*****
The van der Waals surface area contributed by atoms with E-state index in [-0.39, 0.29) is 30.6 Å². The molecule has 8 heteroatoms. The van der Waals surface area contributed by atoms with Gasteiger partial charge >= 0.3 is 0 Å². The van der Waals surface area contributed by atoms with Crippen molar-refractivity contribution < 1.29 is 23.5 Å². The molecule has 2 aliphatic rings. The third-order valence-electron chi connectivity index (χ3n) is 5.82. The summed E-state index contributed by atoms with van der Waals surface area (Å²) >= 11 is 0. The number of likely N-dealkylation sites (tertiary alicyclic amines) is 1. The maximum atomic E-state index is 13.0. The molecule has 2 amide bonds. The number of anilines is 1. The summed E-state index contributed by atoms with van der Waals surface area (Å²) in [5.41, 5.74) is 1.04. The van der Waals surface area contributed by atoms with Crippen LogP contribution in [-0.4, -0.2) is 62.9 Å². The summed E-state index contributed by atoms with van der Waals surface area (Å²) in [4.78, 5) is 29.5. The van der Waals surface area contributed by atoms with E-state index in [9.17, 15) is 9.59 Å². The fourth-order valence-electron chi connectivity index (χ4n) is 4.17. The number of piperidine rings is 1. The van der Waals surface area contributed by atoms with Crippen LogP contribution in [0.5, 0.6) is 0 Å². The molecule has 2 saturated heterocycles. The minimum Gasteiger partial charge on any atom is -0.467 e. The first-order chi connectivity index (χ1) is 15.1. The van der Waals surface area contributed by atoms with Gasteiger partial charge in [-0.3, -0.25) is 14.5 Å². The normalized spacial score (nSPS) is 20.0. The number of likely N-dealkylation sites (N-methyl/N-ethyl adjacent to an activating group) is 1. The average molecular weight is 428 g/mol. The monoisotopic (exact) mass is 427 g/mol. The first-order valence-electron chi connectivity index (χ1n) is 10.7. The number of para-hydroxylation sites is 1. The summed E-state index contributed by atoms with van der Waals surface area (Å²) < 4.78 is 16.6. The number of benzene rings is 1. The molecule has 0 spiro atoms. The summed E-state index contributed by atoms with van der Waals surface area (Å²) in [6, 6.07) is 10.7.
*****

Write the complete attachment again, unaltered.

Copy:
The van der Waals surface area contributed by atoms with E-state index in [-0.39, 0.29) is 30.6 Å². The molecule has 8 heteroatoms. The van der Waals surface area contributed by atoms with Gasteiger partial charge >= 0.3 is 0 Å². The van der Waals surface area contributed by atoms with Crippen molar-refractivity contribution < 1.29 is 23.5 Å². The molecule has 2 aliphatic rings. The third-order valence-electron chi connectivity index (χ3n) is 5.82. The summed E-state index contributed by atoms with van der Waals surface area (Å²) >= 11 is 0. The number of likely N-dealkylation sites (tertiary alicyclic amines) is 1. The maximum atomic E-state index is 13.0. The molecule has 2 amide bonds. The number of anilines is 1. The summed E-state index contributed by atoms with van der Waals surface area (Å²) in [5.41, 5.74) is 1.04. The van der Waals surface area contributed by atoms with Crippen LogP contribution in [-0.4, -0.2) is 62.9 Å². The summed E-state index contributed by atoms with van der Waals surface area (Å²) in [4.78, 5) is 29.5. The van der Waals surface area contributed by atoms with E-state index in [9.17, 15) is 9.59 Å². The fourth-order valence-electron chi connectivity index (χ4n) is 4.17. The number of piperidine rings is 1. The van der Waals surface area contributed by atoms with Crippen LogP contribution in [0.5, 0.6) is 0 Å². The molecule has 2 saturated heterocycles. The minimum Gasteiger partial charge on any atom is -0.467 e. The first-order chi connectivity index (χ1) is 15.1. The van der Waals surface area contributed by atoms with Gasteiger partial charge in [-0.3, -0.25) is 14.5 Å². The normalized spacial score (nSPS) is 20.0. The number of likely N-dealkylation sites (N-methyl/N-ethyl adjacent to an activating group) is 1. The average molecular weight is 428 g/mol. The monoisotopic (exact) mass is 427 g/mol. The first-order valence-electron chi connectivity index (χ1n) is 10.7. The number of para-hydroxylation sites is 1. The summed E-state index contributed by atoms with van der Waals surface area (Å²) < 4.78 is 16.6. The number of benzene rings is 1. The molecule has 0 spiro atoms. The summed E-state index contributed by atoms with van der Waals surface area (Å²) in [6, 6.07) is 10.7.